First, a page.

Q. I notice most Major League baseball teams have dugouts on the first-base side when playing on their home fields, but there are some home teams that use the third-base dugout. I assume home teams can select which side they prefer?
— Charles Lee and J.B., of Millstadt
A. Indeed they can, and the reasons for their choices apparently range from Mother Nature to the whims of a Steinbrenner. In today’s Major Leagues, you see nearly a 50-50 split — 18 down the first-base line (including the Cardinals and Yankees) and 12 on the third-base side (including the Pirates and Dodgers). Oddly enough, there’s an identical 9-6 divide in both the National and American leagues.
You might think that in their desire for uniformity, baseball rule makers would have added their 2 cents’ worth on the subject. After all, dugouts have been around since the earliest days of pro ball.
“(It) is the place from which the orders come, and it is here that the battle is planned and from here the moves are executed,” Hall of Fame pitcher Christy Mathewson wrote way back in 1912. “The manager sits here and pulls the wires, and his players obey him as if they were manikins.”
Just when or where the first dugout was installed seems to be lost in time. As best as historians can surmise, teams sitting or standing around at field level in the early stadiums would have interfered with the view of fans who had the best seats — those in the first rows along the first- and third-base lines near home plate. So to give those spectators a better view, owners began digging out areas so players could cool their heels below field level — hence, “dugout.”
Over the years, rule makers have had to take the new structures into account to govern play in and around the dugout. For example, it’s a legal catch if a player reaches into a dugout to make a snare as long as at least one of his feet is on or over the playing surface. Afterward, baserunners advance at their own risk. But if the player falls into the dugout while making the catch, the ball is ruled dead and baserunners are awarded the next base. However, the rules have been silent on which dugout goes to which team in any given park.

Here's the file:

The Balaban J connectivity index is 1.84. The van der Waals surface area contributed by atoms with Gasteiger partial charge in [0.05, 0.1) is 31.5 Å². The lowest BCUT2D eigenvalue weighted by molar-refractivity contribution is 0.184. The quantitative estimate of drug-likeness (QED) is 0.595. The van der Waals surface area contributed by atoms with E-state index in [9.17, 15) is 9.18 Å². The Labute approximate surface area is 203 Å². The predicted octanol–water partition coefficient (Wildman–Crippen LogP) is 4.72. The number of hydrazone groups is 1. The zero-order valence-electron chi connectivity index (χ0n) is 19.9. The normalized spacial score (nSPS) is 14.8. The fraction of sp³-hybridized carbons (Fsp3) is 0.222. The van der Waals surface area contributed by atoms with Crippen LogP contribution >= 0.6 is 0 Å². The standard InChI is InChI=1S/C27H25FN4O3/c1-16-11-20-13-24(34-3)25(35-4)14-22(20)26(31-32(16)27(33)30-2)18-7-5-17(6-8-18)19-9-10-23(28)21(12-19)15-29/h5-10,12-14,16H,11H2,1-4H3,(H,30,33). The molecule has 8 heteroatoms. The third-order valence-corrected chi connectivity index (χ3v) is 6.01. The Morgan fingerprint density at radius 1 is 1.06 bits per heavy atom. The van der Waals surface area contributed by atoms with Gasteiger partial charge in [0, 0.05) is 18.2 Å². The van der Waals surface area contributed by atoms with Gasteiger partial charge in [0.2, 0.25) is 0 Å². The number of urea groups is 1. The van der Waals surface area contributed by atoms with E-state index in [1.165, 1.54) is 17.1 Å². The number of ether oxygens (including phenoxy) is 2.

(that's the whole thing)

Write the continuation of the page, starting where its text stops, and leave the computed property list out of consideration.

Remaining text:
As various baseball references point out, there’s not even a historical precedent. In the two oldest parks still in use today, the Cubbies perch themselves on the third-base side of Wrigley in Chicago while the Red Sox enjoy the comforts of the first-base dugout at Boston’s Fenway. Even individual teams sometimes can’t make up their minds. From 2005 to 2007, the Washington Nationals used the third-base dugout at RFK Stadium reportedly because it was both larger and newer than the other one. But when they moved to Nationals Park in 2008, they took over the first-base shelter.
Reasons given for an individual team’s choice are mostly anecdotal. Some historians say the third-base dugout was the choice of most home teams, because, years ago, managers often served as third-base coaches, so they had a shorter walk to their post when their teams came up to bat every inning. Others argue that since so many bang-bang plays happen at first base, home-team managers wanted the first-base dugout so they had a better view and, hence, faster access to arguments with the umpire. Some say home teams, like the Nationals, picked the dugout that was larger and plusher. And there’s also the theory that home teams had to take the dugout that faced the executive suites in the stands so the Buschs and Steinbrenners could constantly monitor what was going on.
But the primary reason may lie in a simple fact of nature — the sun. During day or early evening games, how would you like to be on the side where you were constantly baking in the summer heat and squinting as you watched the action on the field? Well, according to this theory, neither did the players and coaching staff, so they chose the side that would be most often in the shade.
Now, according to baseball rules, this might have made the choice simple. According to the latest rulebook, Rule 2.01 still states, “It is desirable that the line from home base through the pitcher’s plate to second base shall run East-Northeast.” This means that all parks should have been built with an identical orientation as to sun, so all home teams would want the same dugout.
But, of course, it hasn’t turned out that way. “It is desirable” is merely a suggestion, not a mandate. So because of reasons ranging from winds to the placement of owners’ boxes, you can find parks in which home plate faces due north (as at Arizona’s Chase Field) to stadiums where home faces almost due south (as at Detroit’s Comerica Park). So if the sun is the reason, this would provide plenty of hot evidence, especially when many baseball gurus say that colleges, high schools and other amateur leagues usually make their selections based on which dugout faces away from the sun.
What mammal has the largest brain?
Answer to Wednesday’s trivia: On Aug. 17, 1786, frontiersman and folk hero Davy Crockett was born near the town of Limestone in east central Tennessee. Nearly two centuries later, the tiny hamlet of 5,000 was able to start boasting of a favorite daughter, too. On the final season of “The Beverly Hillbillies” in 1970-71, Daisy May Moses — usually known as Granny — revealed on episode 23 that she, too, hailed from Limestone, where, presumably, there were no cement ponds.
Send your questions to Roger Schlueter, Belleville News-Democrat, 120 S. Illinois St., P.O. Box 427, Belleville, IL 62222-0427, firstname.lastname@example.org or call 618-239-2465.